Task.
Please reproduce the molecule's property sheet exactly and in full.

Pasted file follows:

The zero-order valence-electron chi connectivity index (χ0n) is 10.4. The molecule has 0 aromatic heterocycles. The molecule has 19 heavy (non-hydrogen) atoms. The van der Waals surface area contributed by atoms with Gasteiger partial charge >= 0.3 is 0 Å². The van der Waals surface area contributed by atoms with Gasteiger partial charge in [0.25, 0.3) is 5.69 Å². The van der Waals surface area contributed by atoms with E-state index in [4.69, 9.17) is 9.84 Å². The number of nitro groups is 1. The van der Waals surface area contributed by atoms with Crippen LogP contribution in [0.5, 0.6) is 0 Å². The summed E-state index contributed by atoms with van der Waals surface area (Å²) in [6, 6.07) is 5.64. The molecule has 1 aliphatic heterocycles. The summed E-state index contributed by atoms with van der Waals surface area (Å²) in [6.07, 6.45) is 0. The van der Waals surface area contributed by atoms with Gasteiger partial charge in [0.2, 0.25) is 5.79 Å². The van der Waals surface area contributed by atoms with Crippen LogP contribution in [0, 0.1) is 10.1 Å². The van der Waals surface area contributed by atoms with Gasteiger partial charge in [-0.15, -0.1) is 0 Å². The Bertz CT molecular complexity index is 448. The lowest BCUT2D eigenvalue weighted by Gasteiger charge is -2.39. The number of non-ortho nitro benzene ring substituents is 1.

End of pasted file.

The zero-order valence-electron chi connectivity index (χ0n) is 10.4. The molecule has 0 aromatic heterocycles. The molecule has 19 heavy (non-hydrogen) atoms. The van der Waals surface area contributed by atoms with Gasteiger partial charge >= 0.3 is 0 Å². The van der Waals surface area contributed by atoms with Gasteiger partial charge in [0.25, 0.3) is 5.69 Å². The van der Waals surface area contributed by atoms with E-state index in [4.69, 9.17) is 9.84 Å². The number of nitro groups is 1. The van der Waals surface area contributed by atoms with Crippen LogP contribution in [0.5, 0.6) is 0 Å². The summed E-state index contributed by atoms with van der Waals surface area (Å²) in [6, 6.07) is 5.64. The molecule has 1 aliphatic heterocycles. The summed E-state index contributed by atoms with van der Waals surface area (Å²) in [6.07, 6.45) is 0. The van der Waals surface area contributed by atoms with Gasteiger partial charge in [0.2, 0.25) is 5.79 Å². The van der Waals surface area contributed by atoms with Crippen LogP contribution in [0, 0.1) is 10.1 Å². The van der Waals surface area contributed by atoms with Gasteiger partial charge in [-0.15, -0.1) is 0 Å². The Bertz CT molecular complexity index is 448. The lowest BCUT2D eigenvalue weighted by Gasteiger charge is -2.39. The number of non-ortho nitro benzene ring substituents is 1.